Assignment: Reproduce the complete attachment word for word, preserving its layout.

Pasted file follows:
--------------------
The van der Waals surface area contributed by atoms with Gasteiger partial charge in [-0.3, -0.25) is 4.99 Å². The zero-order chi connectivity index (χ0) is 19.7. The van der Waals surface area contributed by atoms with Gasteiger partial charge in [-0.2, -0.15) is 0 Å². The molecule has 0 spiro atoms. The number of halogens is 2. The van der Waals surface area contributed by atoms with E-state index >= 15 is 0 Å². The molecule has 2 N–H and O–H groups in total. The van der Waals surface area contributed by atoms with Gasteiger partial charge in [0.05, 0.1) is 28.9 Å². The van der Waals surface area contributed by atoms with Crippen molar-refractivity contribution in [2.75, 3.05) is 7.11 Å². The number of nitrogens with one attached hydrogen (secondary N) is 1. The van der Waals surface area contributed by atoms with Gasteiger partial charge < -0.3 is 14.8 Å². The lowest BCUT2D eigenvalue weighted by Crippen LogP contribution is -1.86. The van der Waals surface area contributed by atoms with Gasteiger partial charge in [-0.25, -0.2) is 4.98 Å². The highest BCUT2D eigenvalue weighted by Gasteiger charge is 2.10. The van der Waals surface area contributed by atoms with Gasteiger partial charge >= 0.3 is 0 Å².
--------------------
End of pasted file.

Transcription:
The van der Waals surface area contributed by atoms with Gasteiger partial charge in [-0.3, -0.25) is 4.99 Å². The zero-order chi connectivity index (χ0) is 19.7. The van der Waals surface area contributed by atoms with Gasteiger partial charge in [-0.2, -0.15) is 0 Å². The molecule has 0 spiro atoms. The number of halogens is 2. The van der Waals surface area contributed by atoms with E-state index >= 15 is 0 Å². The molecule has 2 N–H and O–H groups in total. The van der Waals surface area contributed by atoms with Gasteiger partial charge in [0.05, 0.1) is 28.9 Å². The van der Waals surface area contributed by atoms with Crippen molar-refractivity contribution in [2.75, 3.05) is 7.11 Å². The number of nitrogens with one attached hydrogen (secondary N) is 1. The van der Waals surface area contributed by atoms with Gasteiger partial charge < -0.3 is 14.8 Å². The lowest BCUT2D eigenvalue weighted by Crippen LogP contribution is -1.86. The van der Waals surface area contributed by atoms with Gasteiger partial charge in [-0.25, -0.2) is 4.98 Å². The highest BCUT2D eigenvalue weighted by Gasteiger charge is 2.10. The van der Waals surface area contributed by atoms with Gasteiger partial charge >= 0.3 is 0 Å².